Laurie Ann Guerrero, current San Antonio Poet Laureate and 2016 Poet Laureate of Texas, is a badass of poetic proportions: a poetess, a mother of three, a teacher, a community advocate for literacy and a feminist.
She married right out of high school, had kiddos, struggled to balance life and learning, and, all the while, her determination to pursue her writing only grew. Now, still only 37, she's got a Bachelor of Arts from Smith College, an MFA in Poetry from Drew University and has published three excruciatingly exquisite books of poetry. She's recently been named literary arts director at the Guadalupe Cultural Arts Center.
She's one hell of a nieta too, but we'll get to that.
Guerrero, a name which quite aptly translates to "warrior" in English, is San Anto born and raised. It was in Harlandale schools and in her South Side home that the fire to create and record her personal history was kindled. A graduate of McCollum High School, where she was recognized as a singular talent by a devoted English teacher, Guerrero finished school with hard-won and formative experiences at Duke and Lewis and Clark University writing workshops under her belt. Already a published poet, Guerrero also had some strong influences in Sylvia Plath and, for her cultural relatability and her empowering voice, Sandra Cisneros.
In a recent sit down with the San Antonio Current, at Joey's on St. Mary's of all places, Guerrero commented on Plath's influence:
"With Sylvia Plath it was the voice as much as anything. I was like "What kind of a woman gets to talk like that? Because if I talked like that or my mom talked like that, it wouldn't ... you just don't talk like that. But, I wanted to be able to have that kind of voice."
Of Cisneros, Guerrero said, "She showed me that stories like mine and families like mine belong in literature." And she's hoping that her own work, and the profile afforded by her laureate appointments, can have the same effect on young Tejanas today.
Her latest effort, A Crown for Gumecindo (Aztlán Libre Press), from which she will be reading this Sunday as part of the Guadalupe's Día de los Muertos celebration, is about an even bigger influence for Guerrero — her abuelo Gumecindo Martínez Guerrero, a man she describes as "the first and greatest poet [she] ever met."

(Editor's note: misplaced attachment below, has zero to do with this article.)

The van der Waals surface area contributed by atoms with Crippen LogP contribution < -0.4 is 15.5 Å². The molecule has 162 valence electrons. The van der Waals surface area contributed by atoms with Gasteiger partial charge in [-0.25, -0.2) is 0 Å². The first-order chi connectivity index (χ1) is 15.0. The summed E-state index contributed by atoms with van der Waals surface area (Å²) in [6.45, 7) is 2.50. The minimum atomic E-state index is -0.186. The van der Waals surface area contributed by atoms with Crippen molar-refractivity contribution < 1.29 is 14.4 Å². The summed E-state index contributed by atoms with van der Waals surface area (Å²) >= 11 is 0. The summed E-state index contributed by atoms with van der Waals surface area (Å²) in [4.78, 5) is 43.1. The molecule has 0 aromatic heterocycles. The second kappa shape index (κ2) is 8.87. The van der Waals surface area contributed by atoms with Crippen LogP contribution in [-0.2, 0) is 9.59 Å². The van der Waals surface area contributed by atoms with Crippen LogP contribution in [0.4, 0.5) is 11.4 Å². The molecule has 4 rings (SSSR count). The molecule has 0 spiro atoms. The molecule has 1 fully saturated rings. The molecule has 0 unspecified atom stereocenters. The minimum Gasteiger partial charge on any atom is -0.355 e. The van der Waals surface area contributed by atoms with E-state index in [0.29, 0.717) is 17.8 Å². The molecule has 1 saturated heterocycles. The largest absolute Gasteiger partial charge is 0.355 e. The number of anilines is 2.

A carpenter and all-around handyman by trade, Gumecindo worked his poetry with his hands and through the stories he took the time to share with his granddaughter He called Guerrero his "right-hand man" as opposed to mija and was always quick to encourage her curiosity and her writing. As such, A Crown for Gumecindo, begun a few months after his death in 2013, can be seen as a lament and a celebration at once. The following excerpted lines, serve to show both the raw, innocent hurt and the mystical metaphors of overcoming that are hallmarks of the collection.
"One hot day in July, my king, you were gone–
wheeled out under the red and early sky.
Until you find me, I build a house: carve
boulders with your chisel, sweep fire and air
aside with sage, dig tunnels with my hands."
– from A Crown for Gumecindo, "13. The Work: Blueprints for the Body"
In form, the collection is a heroic crown of sonnets: an intricate, meticulous set of 15 interwoven sonnets, where the final sonnet is comprised entirely of the first lines of the previous 14. It's an old form, the sonnet, and one that Guerrero previously felt repelled and marginalized by, due to its Anglocentric and male-centric connotations.
But, in an act of reclaiming, of re-colonizing, Guerrero came to see the sonnet as a vessel, as a place to build. She knew that she had to keep moving, or risk being overcome by her sadness. If the sonnet is like a room, Guerrero knew that she should be the one to take her history, to take her Gumecindo into that room. Thus, she settled in and channeled her pain and genius, in equal measure, into this heartbreaking and gorgeous deconstruction of grief.
She explained: "I couldn't function for shit ... I mean he was my rock. I was paralyzed, thinking 'What am I going to do?' And then I thought, 'What would he do?' You go to work. We are a working family. When I lost him, I had to gather all of my resources and use what was accessible to get the work done, just like he always did. So what are my resources? My education. The sonnet."
$10, 3-5pm Sun, Nov. 1, Guadalupe Theater, 1301 Guadalupe St., (210) 271-3151, guadalupeculturalarts.org
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